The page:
Child neglect is a form of child abuse in which a parent or caregiver fails to provide for a child in a way that could result in physical, emotional, psychological, or educational harm. Most people consider crimes against children as active abuse, such as a caregiver causing bodily injury or sexually molesting a child. Child neglect is usually passive abuse. For example, it would be neglect for a parent to leave young children at home without food for an extended time.
Child neglect is the most common form of child maltreatment in the United States. In 2021, 76% of child maltreatment victims suffered neglect, compared with 16% who suffered physical abuse and 10% who suffered sexual abuse.
Child neglect can be incredibly dangerous. Over 1,820 children in the United States died of abuse and neglect in 2021. Surviving neglect victims also experience many psychological issues, from attention and language deficits to reduced mental function and lower academic success. Children need help to escape neglect.
The circumstances associated with child neglect can be complicated. This article discusses the types of neglect, steps each of us can take to combat it, and examples of state criminal laws that seek to hold offenders accountable.
The Different Types of Neglect
Child neglect charges can come from many different situations. Below, you'll find explanations of the most common types of neglect.
Physical neglect is the most common form of child neglect. It involves the failure of a caregiver to provide for the basic physical needs associated with a child's welfare, such as food, shelter, clothing, and sanitary living conditions. Most children can't take care of these physical needs alone and it is considered a form of domestic violence.
Physical neglect may also occur when a parent abandons the child or fails to properly supervise the child over an extended period (usually days or weeks). This may be called child endangerment or child abandonment. It can have devastating consequences. Failing to supervise a child can result in physical injury to the child. An unsupervised child is more likely to fall or to engage in activities that may lead to physical harm.
Educational neglect occurs when the caregiver doesn't enroll the child in school or encourages or allows the child to skip school. It may also happen when a parent goes "on the run" with the child. This could be in response to an unfavorable court ruling or dispute with another parent.
Sometimes parents are unhappy with school policies and plan to sign their child up for an online school or home school. The child's education will suffer if they don't follow through with these plans. Educational neglect may also occur in low-income families wanting the child to work instead of attending school.
Educational neglect presents actual harm to a child. They may suffer delays in their learning and feel socially isolated when they do not proceed to the next grade with the rest of their classmates.
Psychological or Emotional Neglect
Psychological/emotional neglect is a bit of a catchall category. It may include various behaviors harmful to a child's well-being. Psychological/emotional abuse or neglect includes humiliation, insult, and a failure to provide psychological care for a child.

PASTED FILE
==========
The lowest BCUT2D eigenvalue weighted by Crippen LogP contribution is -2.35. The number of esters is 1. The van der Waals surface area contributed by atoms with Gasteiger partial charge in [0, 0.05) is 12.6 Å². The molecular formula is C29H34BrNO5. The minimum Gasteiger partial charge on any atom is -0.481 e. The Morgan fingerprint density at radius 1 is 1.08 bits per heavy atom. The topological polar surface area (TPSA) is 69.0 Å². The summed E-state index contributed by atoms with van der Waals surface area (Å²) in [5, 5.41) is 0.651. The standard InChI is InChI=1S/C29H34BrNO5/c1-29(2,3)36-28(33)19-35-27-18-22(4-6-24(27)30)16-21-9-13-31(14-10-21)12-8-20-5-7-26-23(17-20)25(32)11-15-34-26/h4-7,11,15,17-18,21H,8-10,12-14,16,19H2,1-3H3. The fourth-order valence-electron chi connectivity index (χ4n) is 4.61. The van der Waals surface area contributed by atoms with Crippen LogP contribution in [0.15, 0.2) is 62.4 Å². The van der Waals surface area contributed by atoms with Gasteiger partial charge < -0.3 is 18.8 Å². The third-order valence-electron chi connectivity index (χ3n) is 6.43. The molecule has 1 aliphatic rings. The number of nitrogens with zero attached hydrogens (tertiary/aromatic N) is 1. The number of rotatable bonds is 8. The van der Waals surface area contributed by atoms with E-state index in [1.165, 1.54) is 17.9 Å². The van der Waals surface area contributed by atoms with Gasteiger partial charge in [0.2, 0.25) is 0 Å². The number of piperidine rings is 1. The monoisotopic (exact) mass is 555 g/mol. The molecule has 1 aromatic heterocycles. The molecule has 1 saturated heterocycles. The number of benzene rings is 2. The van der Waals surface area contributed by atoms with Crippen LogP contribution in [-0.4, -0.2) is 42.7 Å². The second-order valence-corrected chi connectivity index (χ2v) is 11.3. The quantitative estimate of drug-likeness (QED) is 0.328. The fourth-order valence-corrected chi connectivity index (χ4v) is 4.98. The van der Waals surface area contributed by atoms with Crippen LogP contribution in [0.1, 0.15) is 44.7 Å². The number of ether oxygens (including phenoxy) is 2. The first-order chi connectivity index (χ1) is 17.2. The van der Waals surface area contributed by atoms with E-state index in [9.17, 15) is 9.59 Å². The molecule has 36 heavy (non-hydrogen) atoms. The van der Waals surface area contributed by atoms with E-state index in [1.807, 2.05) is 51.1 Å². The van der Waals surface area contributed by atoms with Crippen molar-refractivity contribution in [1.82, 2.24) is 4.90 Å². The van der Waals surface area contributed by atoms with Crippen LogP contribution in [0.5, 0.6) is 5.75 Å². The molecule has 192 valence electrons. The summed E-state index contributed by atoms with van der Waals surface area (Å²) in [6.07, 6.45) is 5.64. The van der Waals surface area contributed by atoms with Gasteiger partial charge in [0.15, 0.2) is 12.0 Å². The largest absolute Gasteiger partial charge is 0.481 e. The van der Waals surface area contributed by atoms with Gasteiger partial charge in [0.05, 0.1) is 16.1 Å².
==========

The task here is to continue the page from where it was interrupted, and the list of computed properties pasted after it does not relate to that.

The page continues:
It can also appear by showing a lack of affection, ignoring the child's basic attention needs, and threatening serious punishment. Many of these behaviors negatively affect a child's mental health. They can be difficult to track because they're somewhat more extreme versions of behaviors one might call bad parenting.
There are more obvious instances of psychological/emotional neglect. This could be isolating behavior, such as not allowing the child to form relationships with other children and adults. It could also be allowing or encouraging the child to use drugs and alcohol. Raising a child around individuals who abuse alcohol or controlled substances can also lead to neglect. Those struggling with substance abuse addictions often cannot focus on the day-to-day responsibilities of caring for a child.
Medical neglect occurs when the parent or caregiver fails to provide needed medical or health care for the child. They may delay or outright deny the child the opportunity for treatment. Sometimes medical neglect happens in families who earn too much income to qualify the children for Medicaid and not enough to afford health insurance on their own.
Failing to care for a child's health properly may result in poor hygiene by the child. In some neglect cases, it may lead to harmful delays in basic care. For example, a child may never see a dentist and begin to suffer from tooth decay and gum disease. In another instance, a facial cut that could have healed with stitches may result in disfigurement.
There may be a religious exemption in some states that permits a parent to provide spiritual treatment consistent with the tenets of their faith rather than medical treatment. The exemption may prevent the state from filing charges of child neglect. In most cases, the child protective services caseworker can continue to monitor the situation. They can seek a court order for medical treatment if a child faces serious physical harm or death.
Neglect by Sexual Exploitation
More states have begun to recognize the harmful neglect in cases where a parent or caregiver permits a child to engage in activities involving sexual exploitation. When a minor child (younger than 18) becomes involved in sex trafficking, they suffer from child neglect.
If a parent or caregiver permits this activity by a child, it is usually for some financial or other benefit for the parent or caregiver. If the child is otherwise engaged in sexual activity for hire or in exchange for food or shelter, this still provides evidence of neglect. In such situations, children are never truly "emancipated" in the eyes of the law. More often than not, there is an adult caregiver who is neglecting their basic needs.
What Can You Do? Report Child Neglect